It happened thus. Not far from the borders of Zululand but in the country that is vaguely known as Portuguese Territory, was a certain tribe of mixed Zulu and Basuto blood who were called the Ama-Sisa, that is, the People of the Sisa. Now “Sisa” in the Zulu tongue has a peculiar meaning which may be translated as “Sent Away.” It is said that they acquired this name because the Zulu kings when they exercised dominion over all that district were in the habit of despatching large herds of the royal cattle to be looked after by these people, or in their own idiom to be _sisa’d_, i.e. agisted, as we say in English of stock that are entrusted to another to graze at a distance from the owner’s home.
Some, however, gave another reason. In the territory of this tribe was a certain spot of which we shall hear more later, where these same Zulu kings were in the habit of causing offenders against their law or customs to be executed. Such also, like the cattle, were “sent away,” and from one of these two causes, whichever it may have been, or perhaps from both, the tribe originally derived its name.
It was not a large tribe, perhaps there were three hundred and fifty heads of families in it, or say something under two thousand souls in all, descendants, probably, of a mild, peace-loving, industrious Basuto stock on to which had been grafted a certain number of the dominant, warlike Zulus who perhaps had killed out the men and possessed themselves of the Basuto women and their cattle. The result was that among this small people there were two strains, one of the bellicose type, who practically remained Zulus, and the other of the milder and more progressive Basuto stamp, who were in the majority.
Among these Sisas missionaries had been at work for a number of years, with results that on the whole were satisfactory. More than half of them had been baptised and were Christians of a sort; a church had been built; a more or less modern system of agriculture had been introduced, and the most of the population wore trousers or skirts, according to sex. Recently, however, trouble had arisen over the old question of polygamy. The missionaries would not tolerate more than one wife, while the Zulu section of the tribe insisted upon the old prerogative of plural marriage.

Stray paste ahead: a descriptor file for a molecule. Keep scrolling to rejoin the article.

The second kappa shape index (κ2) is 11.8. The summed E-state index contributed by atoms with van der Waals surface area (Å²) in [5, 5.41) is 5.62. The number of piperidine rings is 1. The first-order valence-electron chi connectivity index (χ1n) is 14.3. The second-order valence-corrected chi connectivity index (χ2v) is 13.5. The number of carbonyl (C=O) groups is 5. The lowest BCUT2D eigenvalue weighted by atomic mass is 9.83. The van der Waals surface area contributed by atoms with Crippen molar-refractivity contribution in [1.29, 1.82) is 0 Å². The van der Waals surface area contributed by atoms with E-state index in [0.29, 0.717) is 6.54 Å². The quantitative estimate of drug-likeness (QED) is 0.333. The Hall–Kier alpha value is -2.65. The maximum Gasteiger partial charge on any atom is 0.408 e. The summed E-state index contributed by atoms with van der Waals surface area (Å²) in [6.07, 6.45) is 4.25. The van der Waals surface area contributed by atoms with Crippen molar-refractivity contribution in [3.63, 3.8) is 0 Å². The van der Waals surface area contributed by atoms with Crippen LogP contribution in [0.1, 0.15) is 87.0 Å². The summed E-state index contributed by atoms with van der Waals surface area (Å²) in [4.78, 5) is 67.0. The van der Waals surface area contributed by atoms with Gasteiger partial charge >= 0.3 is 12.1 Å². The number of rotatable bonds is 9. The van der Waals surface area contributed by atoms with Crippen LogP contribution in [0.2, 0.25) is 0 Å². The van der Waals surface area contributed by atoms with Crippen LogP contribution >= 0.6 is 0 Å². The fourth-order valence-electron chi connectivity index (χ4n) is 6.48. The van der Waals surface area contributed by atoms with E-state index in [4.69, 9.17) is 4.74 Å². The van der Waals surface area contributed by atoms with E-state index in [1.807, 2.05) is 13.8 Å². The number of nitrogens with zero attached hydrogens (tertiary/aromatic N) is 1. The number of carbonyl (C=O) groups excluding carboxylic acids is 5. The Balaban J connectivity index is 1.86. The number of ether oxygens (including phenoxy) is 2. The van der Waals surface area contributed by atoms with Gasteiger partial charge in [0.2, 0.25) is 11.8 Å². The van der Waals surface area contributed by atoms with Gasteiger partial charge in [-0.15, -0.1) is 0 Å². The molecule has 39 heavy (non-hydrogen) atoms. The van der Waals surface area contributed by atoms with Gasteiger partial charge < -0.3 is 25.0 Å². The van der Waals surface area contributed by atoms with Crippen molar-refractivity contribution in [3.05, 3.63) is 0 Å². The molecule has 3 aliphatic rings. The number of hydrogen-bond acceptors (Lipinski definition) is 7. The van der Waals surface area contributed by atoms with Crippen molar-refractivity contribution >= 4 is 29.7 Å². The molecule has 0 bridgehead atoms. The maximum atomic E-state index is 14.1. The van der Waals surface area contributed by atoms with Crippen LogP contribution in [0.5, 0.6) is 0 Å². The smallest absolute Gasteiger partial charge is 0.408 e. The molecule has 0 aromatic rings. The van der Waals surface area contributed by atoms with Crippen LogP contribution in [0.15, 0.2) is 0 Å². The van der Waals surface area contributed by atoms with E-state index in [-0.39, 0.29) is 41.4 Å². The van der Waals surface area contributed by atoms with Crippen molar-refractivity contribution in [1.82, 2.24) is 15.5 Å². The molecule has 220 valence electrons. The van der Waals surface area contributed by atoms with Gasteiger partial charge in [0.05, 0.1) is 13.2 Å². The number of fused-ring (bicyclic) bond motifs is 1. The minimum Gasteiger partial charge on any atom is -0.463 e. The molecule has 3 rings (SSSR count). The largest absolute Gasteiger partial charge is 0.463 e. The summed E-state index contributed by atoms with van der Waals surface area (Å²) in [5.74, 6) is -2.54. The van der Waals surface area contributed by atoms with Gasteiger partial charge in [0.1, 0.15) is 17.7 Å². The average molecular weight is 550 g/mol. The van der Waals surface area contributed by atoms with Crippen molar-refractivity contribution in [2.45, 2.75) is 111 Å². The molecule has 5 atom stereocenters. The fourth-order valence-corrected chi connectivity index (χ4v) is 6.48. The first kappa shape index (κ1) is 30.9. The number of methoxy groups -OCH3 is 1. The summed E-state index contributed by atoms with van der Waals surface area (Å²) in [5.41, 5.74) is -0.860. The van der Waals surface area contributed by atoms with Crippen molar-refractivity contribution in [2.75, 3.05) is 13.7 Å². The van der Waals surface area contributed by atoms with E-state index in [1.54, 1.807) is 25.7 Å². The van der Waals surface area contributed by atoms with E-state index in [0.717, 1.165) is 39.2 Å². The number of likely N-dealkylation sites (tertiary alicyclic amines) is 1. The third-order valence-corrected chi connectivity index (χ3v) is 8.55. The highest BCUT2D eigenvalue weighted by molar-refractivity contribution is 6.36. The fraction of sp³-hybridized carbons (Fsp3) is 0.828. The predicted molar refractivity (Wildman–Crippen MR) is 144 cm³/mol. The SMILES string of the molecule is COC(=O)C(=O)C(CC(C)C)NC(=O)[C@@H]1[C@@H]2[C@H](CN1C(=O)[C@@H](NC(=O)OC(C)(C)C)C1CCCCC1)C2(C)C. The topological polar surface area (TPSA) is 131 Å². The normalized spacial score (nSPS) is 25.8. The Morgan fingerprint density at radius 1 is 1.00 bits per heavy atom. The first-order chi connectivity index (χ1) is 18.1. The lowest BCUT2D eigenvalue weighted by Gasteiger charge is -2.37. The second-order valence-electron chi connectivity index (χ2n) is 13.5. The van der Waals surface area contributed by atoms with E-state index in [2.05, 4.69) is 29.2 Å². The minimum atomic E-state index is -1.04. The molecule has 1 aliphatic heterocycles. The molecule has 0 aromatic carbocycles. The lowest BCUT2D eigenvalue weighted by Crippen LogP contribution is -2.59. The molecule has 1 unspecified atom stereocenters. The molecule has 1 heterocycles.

The dispute had ended in something like actual fighting, in the course of which the church and the school were burnt, also the missionary’s house. Because of these troubles this excellent man was forced to camp out in the wet, for it was the rainy season, and catching a chill, died suddenly of heart-failure following rheumatic fever just after he had moved into his new habitation, which consisted of some rather glorified native huts.
Subsequently to these events there came a petition from the chief of the tribe, a man called Kosa, whose name probably derived from the Zulu word Koos, which means chief or captain, addressed to the Church authorities and asking that a new Teacher might be sent to take the place of him who had died, also to rebuild the church and the school. If this were not done, said the messengers, the tribe would relapse into heathenism, since the Zulu and anti-Christian party headed by an old witch-doctor, named Menzi, was strong and gaining ground.
This was an appeal that could not be neglected, since hitherto the Sisa had been a spot of light in a dark place, as most of the surrounding peoples, who were of the old Zulu stock, remained heathen. If that light went out the chances were that they would continue to be so, whereas if it went on burning another result might be hoped, since from a spark a great fire may come. Therefore earnest search was made for a suitable person to deal with so difficult and delicate a situation, with the result that the lot fell upon the Rev. Thomas Bull.
Once his name was mentioned, it was acclaimed by all. He was the very man, they said, bold, determined, filled with a Jesuit’s fiery zeal (although it need scarcely be explained that he hated Jesuits as a cat does mustard), one whom no witch-doctors would daunt, one, moreover, who being blessed with this world’s goods would ask no pay, but on the contrary would perhaps contribute a handsome sum towards the re-building of the church. This, it may be explained, as the Mission itself scarcely possessed a spare penny with which to bless itself, was a point that could not be overlooked.
So Thomas was sent for and offered the post, after its difficulties and drawbacks had been fairly but diplomatically explained to him. He did not hesitate a minute, or at any rate five minutes; he took it at once, feeling that his call had come; also that it was the very thing for which he had been seeking. Up in that secluded spot in Portuguese Territory he would, he reflected, be entirely on his own, a sort of little bishop with no one to interfere with him, and able to have his own way about everything, which in more civilised regions he found he could not do. Here a set of older gentlemen, who were always appealing to their experience of natives, continually put a spoke into his wheel, bringing his boldest plans to naught. There it would be different. He would fashion his own wheel and grind the witch-doctor with his following to dust beneath its iron rim. He said that he would go at once, and what is more, he promised a donation of 1,000 pounds towards the rebuilding of the church and other burnt-out edifices.